Introducing VIPARSYS (Comparing Virtual Party Systems): Exploring what hyperlinks tell us about virtual party networks

TitleIntroducing VIPARSYS (Comparing Virtual Party Systems): Exploring what hyperlinks tell us about virtual party networks
Publication TypeConference Paper
Author(s)Rosas, A. J., D. G. Lilleker, K. Koc-Michalska, and J. Caetano
Affiliation (1st Author)Universidade Aberta, Portugal CAPP - Technical University of Lisbon, Portugal
Section or WGPolitical Communication Research Section
DateFri 28 June
Slot CodePOLF1b
Slot Code (Keyword)POLF1b
Time of Session9:00-10:30
RoomHG18
Session TitleCommunication effects and voter behavior in a new media landscape
Submission ID4713
Abstract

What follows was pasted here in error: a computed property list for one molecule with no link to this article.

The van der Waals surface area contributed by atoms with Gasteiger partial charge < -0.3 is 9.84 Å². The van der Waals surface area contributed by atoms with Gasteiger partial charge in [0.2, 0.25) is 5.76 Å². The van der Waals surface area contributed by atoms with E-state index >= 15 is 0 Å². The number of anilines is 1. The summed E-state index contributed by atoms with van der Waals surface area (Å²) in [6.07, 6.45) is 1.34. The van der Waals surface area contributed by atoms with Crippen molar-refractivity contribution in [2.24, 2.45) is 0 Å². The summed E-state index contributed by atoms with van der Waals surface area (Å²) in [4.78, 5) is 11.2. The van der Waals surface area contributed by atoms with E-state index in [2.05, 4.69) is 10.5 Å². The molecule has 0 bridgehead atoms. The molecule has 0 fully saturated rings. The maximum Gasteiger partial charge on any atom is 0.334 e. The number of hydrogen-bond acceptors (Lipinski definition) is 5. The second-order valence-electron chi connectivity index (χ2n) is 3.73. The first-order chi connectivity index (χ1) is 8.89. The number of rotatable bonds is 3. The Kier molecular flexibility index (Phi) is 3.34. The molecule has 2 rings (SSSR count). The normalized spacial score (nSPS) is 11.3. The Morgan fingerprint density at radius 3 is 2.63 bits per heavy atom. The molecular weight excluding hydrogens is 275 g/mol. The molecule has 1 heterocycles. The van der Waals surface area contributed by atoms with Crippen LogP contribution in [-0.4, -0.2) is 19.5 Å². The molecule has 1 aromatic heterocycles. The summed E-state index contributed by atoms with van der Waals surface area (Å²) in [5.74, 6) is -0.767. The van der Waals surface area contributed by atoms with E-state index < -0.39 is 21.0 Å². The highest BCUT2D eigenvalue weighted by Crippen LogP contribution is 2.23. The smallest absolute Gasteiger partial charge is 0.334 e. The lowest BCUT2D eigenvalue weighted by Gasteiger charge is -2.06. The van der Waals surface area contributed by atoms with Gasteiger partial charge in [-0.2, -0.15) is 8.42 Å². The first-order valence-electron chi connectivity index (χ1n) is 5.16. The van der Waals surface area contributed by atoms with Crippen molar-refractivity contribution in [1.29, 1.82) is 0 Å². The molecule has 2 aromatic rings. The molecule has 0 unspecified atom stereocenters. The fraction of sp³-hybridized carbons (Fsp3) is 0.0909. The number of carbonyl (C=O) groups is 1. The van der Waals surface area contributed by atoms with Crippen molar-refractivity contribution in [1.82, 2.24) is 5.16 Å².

As the Internet and Internet enabled technologies are used ever more frequently by political parties to communicate with publics and constituencies, or to establish new networks with other parties and organizations, studying their hyperlink behavior, together with the messages they publicize online, is becoming one of the most important tasks for political communication in the current era of hybrid communications within an interconnected and networked ecosystem (Chadwick 2012).In this paper, the authors will introduce a new international project (VIPARSYS) that is aimed at comparing, as an initial step, the patterns of hyperlinked networking that are evidenced within four European virtual party systems: France, Portugal, Poland and the UK. In particular, the research project will be designed to identify and characterize the online behavior of the main political parties within each country in order to map national virtual party systems, thus developing outputs that will demonstrate how hyperlinks analysis can reveal new insights about political parties, how they operate in the cyberspace, with whom they associate online and are in turn connected with, and how the content of their messages can further reveal national and cross-country structural attributes. Both the project and our paper will build on previous methods and analysis especially the pioneering works of Ackland and Gibson (2005), who compared European right-wing parties in terms of scope, content and visibility. However we aim to offer fresh insights on virtual party systems across more dimensions and variables. Web mining, social network analysis applied to hyperlinks (link analysis), statistical and quantitative techniques and content analysis will be used as research methods, although in a reflexive way, as provisional and final results will be thoroughly questioned and alternative theoretical and empirical approaches will be used both for individual and comparative assessments. The authors intend to present the work from this four nation pilot project in order to build an international network of scholars interested in developing and enriching VIPARSYS’ concepts, methods and objectives.

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